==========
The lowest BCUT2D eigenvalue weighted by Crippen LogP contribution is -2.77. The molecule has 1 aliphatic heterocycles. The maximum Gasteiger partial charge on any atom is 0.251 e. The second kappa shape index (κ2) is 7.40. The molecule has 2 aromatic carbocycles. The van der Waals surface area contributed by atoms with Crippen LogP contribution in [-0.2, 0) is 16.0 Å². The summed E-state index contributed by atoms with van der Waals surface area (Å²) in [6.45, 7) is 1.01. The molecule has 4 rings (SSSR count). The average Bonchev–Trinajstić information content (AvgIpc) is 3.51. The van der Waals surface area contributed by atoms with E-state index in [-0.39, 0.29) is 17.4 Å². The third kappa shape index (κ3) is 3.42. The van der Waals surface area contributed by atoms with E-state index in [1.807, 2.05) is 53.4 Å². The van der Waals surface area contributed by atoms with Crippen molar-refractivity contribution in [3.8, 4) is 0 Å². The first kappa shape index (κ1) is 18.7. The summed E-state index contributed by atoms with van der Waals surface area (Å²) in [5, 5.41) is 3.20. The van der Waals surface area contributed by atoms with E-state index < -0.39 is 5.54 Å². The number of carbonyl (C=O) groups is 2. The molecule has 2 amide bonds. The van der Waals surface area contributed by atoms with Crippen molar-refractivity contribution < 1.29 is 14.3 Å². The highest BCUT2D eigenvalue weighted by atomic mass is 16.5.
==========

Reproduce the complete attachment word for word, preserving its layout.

The lowest BCUT2D eigenvalue weighted by Crippen LogP contribution is -2.77. The molecule has 1 aliphatic heterocycles. The maximum Gasteiger partial charge on any atom is 0.251 e. The second kappa shape index (κ2) is 7.40. The molecule has 2 aromatic carbocycles. The van der Waals surface area contributed by atoms with Crippen LogP contribution in [-0.2, 0) is 16.0 Å². The summed E-state index contributed by atoms with van der Waals surface area (Å²) in [6.45, 7) is 1.01. The molecule has 4 rings (SSSR count). The average Bonchev–Trinajstić information content (AvgIpc) is 3.51. The van der Waals surface area contributed by atoms with E-state index in [-0.39, 0.29) is 17.4 Å². The third kappa shape index (κ3) is 3.42. The van der Waals surface area contributed by atoms with E-state index in [1.807, 2.05) is 53.4 Å². The van der Waals surface area contributed by atoms with Crippen molar-refractivity contribution in [3.8, 4) is 0 Å². The first kappa shape index (κ1) is 18.7. The summed E-state index contributed by atoms with van der Waals surface area (Å²) in [5, 5.41) is 3.20. The van der Waals surface area contributed by atoms with E-state index < -0.39 is 5.54 Å². The number of carbonyl (C=O) groups is 2. The molecule has 2 amide bonds. The van der Waals surface area contributed by atoms with Crippen molar-refractivity contribution < 1.29 is 14.3 Å². The highest BCUT2D eigenvalue weighted by atomic mass is 16.5.